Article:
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Tax Structure in Sri Lanka

Sri Lanka is on the verge of entering a new era of growth. As the country moves from a war economy to a peace economy, its development challenges will be many. As the government continues to invest in the reconstruction of the conflict-affected regions, raising government revenue without stifling the business environment will surely be a challenging task.
From 20.4% in 1995, Sri Lanka’s revenue to Gross Domestic Product (GDP) ratio has steadily declined to a low 14.9% in 2008.Revenue consists of tax and non-tax revenue. Tax revenue in particular has seen a decline in the last few years, 14.2% in 2007 and down to 13.3% in 2008.
The contribution from direct taxes to total tax revenue, as well as a percentage of GDP, is low, and has largely been because the tax base has remained narrow. Several legal and administrative measures have already been instituted to widen the tax base and encourage and reward voluntary compliance, for example the issuing of privilege cards to compliant tax payers and discounts for speedy compliance.
Anomalies in the tax structure and deficiencies in tax administration have not only led to a steady decline in tax revenues, but also to a poor public perception of tax authorities. Compliance levels are unsatisfactory, as tax evaders assign a very low value to the cost of non-compliance. Repeated tax amnesties have weakened existing deterrents, and did not result in the expected gains.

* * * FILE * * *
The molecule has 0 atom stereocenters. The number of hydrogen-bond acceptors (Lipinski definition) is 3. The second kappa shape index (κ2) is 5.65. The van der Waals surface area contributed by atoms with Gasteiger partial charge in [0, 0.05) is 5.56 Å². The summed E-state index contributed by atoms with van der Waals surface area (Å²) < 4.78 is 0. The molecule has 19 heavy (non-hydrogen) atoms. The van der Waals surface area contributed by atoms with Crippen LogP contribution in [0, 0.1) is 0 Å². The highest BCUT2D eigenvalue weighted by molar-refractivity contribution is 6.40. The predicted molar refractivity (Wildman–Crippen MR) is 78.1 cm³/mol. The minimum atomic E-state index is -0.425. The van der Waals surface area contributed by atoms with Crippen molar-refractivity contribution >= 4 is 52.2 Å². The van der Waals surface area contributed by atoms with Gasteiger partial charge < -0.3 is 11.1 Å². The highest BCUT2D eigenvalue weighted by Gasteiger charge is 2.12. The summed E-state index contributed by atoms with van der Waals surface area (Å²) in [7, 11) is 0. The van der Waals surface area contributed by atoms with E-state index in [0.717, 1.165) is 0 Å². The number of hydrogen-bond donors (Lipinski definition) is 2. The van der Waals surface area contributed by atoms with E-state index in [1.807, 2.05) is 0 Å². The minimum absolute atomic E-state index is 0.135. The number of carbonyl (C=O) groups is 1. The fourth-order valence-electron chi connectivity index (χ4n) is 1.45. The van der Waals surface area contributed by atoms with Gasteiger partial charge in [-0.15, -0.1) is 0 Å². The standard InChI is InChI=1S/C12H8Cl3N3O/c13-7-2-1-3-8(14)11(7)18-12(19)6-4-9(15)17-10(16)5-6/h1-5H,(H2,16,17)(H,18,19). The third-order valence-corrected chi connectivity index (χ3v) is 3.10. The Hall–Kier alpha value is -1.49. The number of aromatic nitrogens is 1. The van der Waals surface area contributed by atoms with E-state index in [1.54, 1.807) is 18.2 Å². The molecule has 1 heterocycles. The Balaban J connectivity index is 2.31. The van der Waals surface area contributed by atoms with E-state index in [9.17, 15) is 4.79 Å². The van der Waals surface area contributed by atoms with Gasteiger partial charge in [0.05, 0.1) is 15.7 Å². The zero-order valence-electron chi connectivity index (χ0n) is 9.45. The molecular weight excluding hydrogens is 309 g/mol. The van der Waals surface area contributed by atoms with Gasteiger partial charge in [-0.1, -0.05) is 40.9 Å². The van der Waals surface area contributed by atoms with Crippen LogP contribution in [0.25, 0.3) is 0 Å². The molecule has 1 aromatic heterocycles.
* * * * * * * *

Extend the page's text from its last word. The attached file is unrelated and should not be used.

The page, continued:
VAT is in use in over 160 countries around the world, and largely involves paying a tax on a firm’s sales, net of any tax paid on inputs of goods and services purchased for production.
Sri Lanka graduated from a turnover tax to a GST in 1998, and subsequently graduated to a VAT in 2002.However, it is widely believed that the administrative mechanism did not evolve sufficiently and the current system is not fully capable of effectively administering a VAT. 
Effective VAT administration requires proper processing of tax returns and processing refund claims while also providing guidance and advice to enterprises. The current refund mechanism is fraught with gaps and leakages.
There is increasing agreement that all export sales ought to be zero-rated, to avoid lengthy refund procedures, so long as exporters receive full credits on input VAT paid.
A growing need is to broaden the income tax base, as a means of raising revenue to finance this new growth phase of the country. In this context, the government in Sri Lanka  needs to closely look at areas which have caused a narrowing of the tax base, for instance the exemptions of particular groups of individuals (i.e. public employees), as well as companies (Board of Investment enterprises) and poor compliance by firms and professionals.
As Sri Lanka integrates more and more with global business systems, her tax structure and tax rules must also closely mirror globally-accepted concepts and modern principles.

Last Updated on: 19-05-2010

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